I’ve started to pick out Christmas gifts for the kids; usually I’ve got that done by now, but this is the first year that it would be wholly inappropriate to give Joey gifts designed for kids his age, and that’s slowed me down more than it probably should. Joey is not making the progress on his school goals that anyone would like to see, but he loves school—today his class took a field trip to a pumpkin patch, and he had a ball.

 

I’m sorry to have been so gone for so long. I think about blogging often, but that feels miles away from actually sitting down and writing about what’s happening.

Questionable Timing, Susie

I keep waiting to have a really excellent post, but I’ve been waiting awhile, so instead I am just writing here in the middle of the night.

Kit has started to talk in silly voices a lot of the time—this is something that Cricket does. He cannot be pried out of his rain boots with a crowbar—this was true of Cricket for better than two years. There hasn’t been much of this sort of thing between Joey and Cricket, or even between Joey and Kit, because Joey is very much on a different path. But Kit and Cricket look alike, and seem alike in some other ways, and I will be interested to see them together later this year. Kit is mad for puzzles; I am planning to ask Nora whether Cricket is or has in the past been into puzzles.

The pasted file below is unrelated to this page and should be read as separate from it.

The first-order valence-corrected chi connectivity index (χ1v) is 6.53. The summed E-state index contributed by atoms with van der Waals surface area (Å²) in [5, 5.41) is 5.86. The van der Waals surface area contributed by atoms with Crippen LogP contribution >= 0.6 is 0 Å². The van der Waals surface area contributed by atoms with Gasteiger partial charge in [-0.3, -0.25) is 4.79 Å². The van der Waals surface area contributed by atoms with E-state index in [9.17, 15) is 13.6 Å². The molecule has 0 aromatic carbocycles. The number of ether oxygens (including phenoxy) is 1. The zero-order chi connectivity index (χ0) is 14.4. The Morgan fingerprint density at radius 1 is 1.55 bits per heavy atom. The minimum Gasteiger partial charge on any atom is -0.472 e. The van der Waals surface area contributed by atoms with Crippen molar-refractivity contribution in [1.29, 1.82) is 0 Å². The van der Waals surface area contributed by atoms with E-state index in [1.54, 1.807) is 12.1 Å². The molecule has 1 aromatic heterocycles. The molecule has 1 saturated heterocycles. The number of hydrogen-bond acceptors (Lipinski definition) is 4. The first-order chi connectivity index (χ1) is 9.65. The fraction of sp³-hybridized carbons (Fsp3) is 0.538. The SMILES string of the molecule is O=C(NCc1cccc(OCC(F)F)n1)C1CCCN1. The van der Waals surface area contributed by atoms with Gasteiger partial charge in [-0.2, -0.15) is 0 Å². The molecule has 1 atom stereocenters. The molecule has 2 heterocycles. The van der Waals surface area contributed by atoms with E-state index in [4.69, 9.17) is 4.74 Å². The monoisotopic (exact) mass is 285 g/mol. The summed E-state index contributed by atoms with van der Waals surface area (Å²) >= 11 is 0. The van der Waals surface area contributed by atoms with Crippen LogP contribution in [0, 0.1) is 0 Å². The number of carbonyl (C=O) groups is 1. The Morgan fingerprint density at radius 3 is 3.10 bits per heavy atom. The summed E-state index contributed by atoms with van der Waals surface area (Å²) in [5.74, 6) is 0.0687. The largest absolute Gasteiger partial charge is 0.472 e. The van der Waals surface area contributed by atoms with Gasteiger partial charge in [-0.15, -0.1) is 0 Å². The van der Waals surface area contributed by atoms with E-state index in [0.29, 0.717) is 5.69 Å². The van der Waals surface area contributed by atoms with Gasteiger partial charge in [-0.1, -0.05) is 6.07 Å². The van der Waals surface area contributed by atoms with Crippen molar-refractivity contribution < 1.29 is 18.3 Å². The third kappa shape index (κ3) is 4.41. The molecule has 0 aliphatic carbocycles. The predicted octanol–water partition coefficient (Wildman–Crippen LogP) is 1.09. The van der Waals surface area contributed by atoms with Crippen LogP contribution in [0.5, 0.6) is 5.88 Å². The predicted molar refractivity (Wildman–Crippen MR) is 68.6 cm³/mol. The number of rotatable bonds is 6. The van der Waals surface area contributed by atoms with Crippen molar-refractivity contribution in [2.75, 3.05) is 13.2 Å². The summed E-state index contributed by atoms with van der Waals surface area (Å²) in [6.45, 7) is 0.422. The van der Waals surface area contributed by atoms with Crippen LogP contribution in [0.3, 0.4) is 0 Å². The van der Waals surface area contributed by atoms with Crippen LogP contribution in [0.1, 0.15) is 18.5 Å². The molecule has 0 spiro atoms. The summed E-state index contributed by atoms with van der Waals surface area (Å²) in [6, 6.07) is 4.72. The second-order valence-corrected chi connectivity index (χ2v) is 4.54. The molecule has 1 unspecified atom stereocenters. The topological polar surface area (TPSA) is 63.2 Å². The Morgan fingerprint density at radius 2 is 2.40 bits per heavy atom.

Joey has finished his extended school year, and is one week into a five-week break; he doesn’t seem thrilled to be off school. I’m trying to get them out of the house most days, but I’ve been depressed and tired, so there have been too many days when we just end up taking a trip to the back yard. This week we have plans for Tuesday, Wednesday, and Thursday; I’m trying.

I’ve just finished a little freelance work, so I’m up after midnight, waiting to be able to sleep. The boys get up before 6 every morning, so tomorrow will not be a super energetic one on my end—note that we do not have an outing planned for tomorrow—but for sure the dudes can swim, and I can drink coffee and daydream about taking a nap.

I’ve struggled with depression for most of my life. I feel grateful to be at a point, now, where I can see the sadness and hopelessness as something that I don’t have to explain to myself or jolly myself out of; I can have those feelings and just try to let them exist without allowing them to rule my life. Some days they steer me more than I wish they could, and almost always they weigh me down, but I can enjoy the kids and give of myself to them and make jokes and read novels and see the depression as sort of running alongside instead of over my life. I’ve learned that when I am especially burdened, I have this different kind of exhausted compassion for the kids’ troubles that is quieter and less pushy than my normal variety, and that seems like a silver lining worth appreciating. Six or so hours ago, Joey just melted down, screaming and shaking and just beyond coping. He had a mild diaper rash, but I couldn’t find any other obvious cause for his distress—but just being held by me without having to endure a lot of stupid questions helped, and a bath helped the rest of the way.